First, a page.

Copper: Health Benefits and Risks
Copper is an essential mineral to maintain our health. It has cuproenzymes that help with energy production, neurotransmitter synthesis, connective tissue synthesis, iron metabolism, and other important functions. It is, furthermore, required for various psychological processes like brain development, gene expression, pigment formation, and immune system functioning. The mineral also helps produce red blood cells. Most of the copper we consume through our everyday diet is in our muscles, kidneys, liver, brain, and heart.
A variety of animal foods and plants like shellfish, nuts, chocolates, whole grain products, wheat bran cereals, potatoes, beef, oysters, etc contain copper. Furthermore, the tap water that we consume also has some copper. Having a copper deficiency can lead to anemia, hypopigmentation, osteoporosis, risks of infection, and connective tissue disorders.
Our usual diet contains copper. As a result, the chances of getting copper deficiencies are minute. People who can develop a copper deficiency include those with celiac disease and Menkes disease. Also, people who take high doses of zinc supplements might develop copper deficiency as consuming high zinc can lead to lower absorption of the copper mineral.
A copper deficiency in the body can lead to:
Cardiovascular Diseases: several animal studies have demonstrated that a copper deficiency can cause high cholesterol levels and high blood pressure.
Alzheimer’s Disease: The etiological cause of Alzheimer’s disease and dementia can also be a deficiency in dietary copper.
Problems in Immune Function: A low amount of copper can also result in a deficiency of white blood cells called neutropenia. White cells are the ones fighting off the infections. When they drop in numbers, there can be problems in immune function.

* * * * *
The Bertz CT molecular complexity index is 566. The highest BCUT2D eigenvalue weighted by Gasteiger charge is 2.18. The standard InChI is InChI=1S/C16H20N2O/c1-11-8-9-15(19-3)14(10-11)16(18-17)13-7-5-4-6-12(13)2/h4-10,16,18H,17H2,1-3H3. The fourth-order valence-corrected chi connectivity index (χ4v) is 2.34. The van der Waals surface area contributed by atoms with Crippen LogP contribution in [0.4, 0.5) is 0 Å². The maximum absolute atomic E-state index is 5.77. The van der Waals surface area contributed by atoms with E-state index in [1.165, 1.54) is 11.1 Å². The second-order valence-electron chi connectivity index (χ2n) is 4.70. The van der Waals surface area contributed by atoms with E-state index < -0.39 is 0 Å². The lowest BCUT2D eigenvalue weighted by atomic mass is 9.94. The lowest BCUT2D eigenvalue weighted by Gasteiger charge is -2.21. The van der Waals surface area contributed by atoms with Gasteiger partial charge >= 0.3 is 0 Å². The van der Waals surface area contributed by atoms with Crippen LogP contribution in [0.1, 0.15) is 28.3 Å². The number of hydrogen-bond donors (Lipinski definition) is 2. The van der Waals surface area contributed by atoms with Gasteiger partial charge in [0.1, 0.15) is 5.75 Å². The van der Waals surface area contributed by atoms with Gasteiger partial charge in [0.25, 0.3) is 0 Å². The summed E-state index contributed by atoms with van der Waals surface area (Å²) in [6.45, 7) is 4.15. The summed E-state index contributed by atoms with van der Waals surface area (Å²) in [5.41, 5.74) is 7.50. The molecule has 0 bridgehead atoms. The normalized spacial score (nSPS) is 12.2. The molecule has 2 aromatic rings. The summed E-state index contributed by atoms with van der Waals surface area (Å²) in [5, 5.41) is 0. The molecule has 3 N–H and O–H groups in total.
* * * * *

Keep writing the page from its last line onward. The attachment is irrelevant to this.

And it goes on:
Osteoporosis: Several researchers have also highlighted that a lack of copper in our body might lead to high risks of osteoporosis although more research is required to affirm the findings.
Copper: Health Benefits
The mineral helps us in several ways:
- Arthritis: A few studies performed on animals have revealed that the copper mineral can help delay arthritis. More studies have yet to be undertaken to confirm the reality of the studies performed on animals.
- Collagen Production: A few studies also point towards the mineral’s capability of preventing skin aging in people. It helps maintain the levels of collagen and elastin. It is believed that it contains antioxidants, which, with the help of other antioxidants, can help prevent aging.
- Bone Loss: Enzyme lysyl oxidase is required for the formation of bones. Copper, being a cofactor of the enzyme, also proves to help prevent bone loss. Various studies have demonstrated the mineral’s success in lowering bone loss among women with postmenopausal symptoms.
- Increases Energy Production: Copper is additionally effective for the synthesis of adenosine triphosphate. Adenosine triphosphate helps retain the energy in our body, which helps us get through the day.
- Helps in Thyroid: A balanced and sufficient amount of copper consumption ensures the proper functioning of thyroid glands. However, do not ignore the fact that excessive amounts of copper can also lead to poor functioning of these glands. Consequently, it is indispensable to maintain a healthy equilibrium.
- Production of HDL Cholesterol: The right amount of copper intake is also beneficial for the production of HDL cholesterol which is healthy for our body. Furthermore, it reduces the production of LDL or bad cholesterol.
Health Risks from the Excess of Copper
An excessive amount of copper can also lead to health issues like abdominal pain, cramps, nausea, diarrhea, and vomiting. It can furthermore result in developing liver diseases. Healthy individuals are unlikely to have an excess of copper in their bodies unless they inherit a copper homeostasis defect from their parents.
Copper is an essential mineral to continue living healthy. It can help prevent arthritis, bone loss, thyroid, and LDL cholesterol. It furthermore aids in the production of RBCs, HDL cholesterol, and collagen.
Despite the numerous benefits of the mineral, an excess amount can cause detrimental impacts on human health. It is crucial to consume a healthy routine diet that maintains a required balance of copper in your body.